Chris Hedges is a poignant writer. In fact, I found myself elated, disturbed, frightened, and relieved by Hedges's critical appraisal of the New Atheists. And as much as the New Atheists want to balk at the notion of their position being fundamentalist, when their writings are distilled to their lowest elements, they come out just as fundamentalist as any typical literalist Christian group. Be that as it may, however, Hedges does not give quarter to religiosity, but attacks it just as fiercely as neo-atheism. So, all-in-all, Hedges's book is a hard-hitting attack on unthinking faith-heads, just as much as it is an attack on unthinking unfaith-heads. In that respect, it is a fair and balanced read.
Like It Not: Faith and belief in God have come under attack. Skepticism is undermining believer's confidence in the Word of God. People would do well to understand exactly what is being said about their faith, and exactly how to respond to it so that Christian faith can continue to flourish and nurture not just the believers, but the skeptics, too.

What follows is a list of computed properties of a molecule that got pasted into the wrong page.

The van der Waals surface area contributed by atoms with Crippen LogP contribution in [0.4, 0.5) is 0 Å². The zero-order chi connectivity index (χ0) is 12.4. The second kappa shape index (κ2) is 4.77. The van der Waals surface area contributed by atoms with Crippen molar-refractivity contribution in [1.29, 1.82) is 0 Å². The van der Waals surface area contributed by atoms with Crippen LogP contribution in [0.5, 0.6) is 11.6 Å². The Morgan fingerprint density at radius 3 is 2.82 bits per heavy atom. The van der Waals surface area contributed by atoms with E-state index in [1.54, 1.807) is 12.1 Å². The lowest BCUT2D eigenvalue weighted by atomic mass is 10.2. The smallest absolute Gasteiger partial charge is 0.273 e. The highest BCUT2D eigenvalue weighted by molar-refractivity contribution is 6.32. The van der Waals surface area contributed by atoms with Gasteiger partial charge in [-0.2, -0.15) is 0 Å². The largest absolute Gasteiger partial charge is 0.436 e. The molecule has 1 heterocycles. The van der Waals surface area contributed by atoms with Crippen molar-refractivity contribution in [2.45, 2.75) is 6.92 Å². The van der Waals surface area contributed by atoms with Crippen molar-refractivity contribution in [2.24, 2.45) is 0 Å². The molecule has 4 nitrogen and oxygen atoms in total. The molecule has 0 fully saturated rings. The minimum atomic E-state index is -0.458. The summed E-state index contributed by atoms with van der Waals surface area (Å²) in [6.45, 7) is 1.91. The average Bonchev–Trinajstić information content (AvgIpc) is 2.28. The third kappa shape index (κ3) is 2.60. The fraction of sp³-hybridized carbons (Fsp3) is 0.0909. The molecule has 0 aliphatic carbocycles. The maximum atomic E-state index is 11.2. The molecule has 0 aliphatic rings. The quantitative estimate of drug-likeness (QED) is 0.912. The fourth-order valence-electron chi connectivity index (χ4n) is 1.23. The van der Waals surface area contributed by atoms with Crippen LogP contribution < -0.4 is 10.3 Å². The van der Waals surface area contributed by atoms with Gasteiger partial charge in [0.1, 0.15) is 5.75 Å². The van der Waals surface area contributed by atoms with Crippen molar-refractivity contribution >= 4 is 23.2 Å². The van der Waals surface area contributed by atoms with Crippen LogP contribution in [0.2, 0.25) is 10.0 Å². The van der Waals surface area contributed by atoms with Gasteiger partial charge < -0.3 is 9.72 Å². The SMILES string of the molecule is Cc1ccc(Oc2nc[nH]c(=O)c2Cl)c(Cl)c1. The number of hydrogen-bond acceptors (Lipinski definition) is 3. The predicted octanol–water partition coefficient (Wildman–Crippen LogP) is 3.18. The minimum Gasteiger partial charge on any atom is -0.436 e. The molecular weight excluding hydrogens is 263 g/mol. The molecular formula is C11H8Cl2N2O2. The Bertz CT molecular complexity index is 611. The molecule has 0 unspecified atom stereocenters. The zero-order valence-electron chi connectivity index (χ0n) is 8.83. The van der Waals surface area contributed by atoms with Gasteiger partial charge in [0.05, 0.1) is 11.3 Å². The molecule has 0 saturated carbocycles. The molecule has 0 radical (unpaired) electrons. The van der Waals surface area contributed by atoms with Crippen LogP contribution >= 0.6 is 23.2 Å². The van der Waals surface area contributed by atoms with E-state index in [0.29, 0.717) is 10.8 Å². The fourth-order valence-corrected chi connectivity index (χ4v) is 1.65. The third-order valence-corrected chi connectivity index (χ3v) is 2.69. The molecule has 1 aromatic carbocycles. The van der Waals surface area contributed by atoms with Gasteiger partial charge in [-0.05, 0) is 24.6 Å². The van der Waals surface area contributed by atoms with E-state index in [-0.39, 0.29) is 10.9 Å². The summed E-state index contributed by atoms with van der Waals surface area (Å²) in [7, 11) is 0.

Timothy Keller, while he has a wide-open and compassionate heart, comes across far too pedagogical, even cheaply condescending in this epistle. While some of the resources he has mined from are quite creative, they are dulled by the beige use of information he rambles out. More, while Keller seems to have a wide-ranging grasp of literature, philosophy, history, theology, and contemporary music, there is nothing in Keller's presentation of the Christian agenda that would give pause to even the most simple-minded literary atheist. His greatest strength in this book is that he can reduce large concepts into easily accessible and graspable ideas. Unfortunately, that same strength is also his weakness and his undoing: such simple presentations of Christian ideas leaves far too much opportunity to cut against the grain of his logic and undo his conclusions in ways that work against his evangelistic efforts.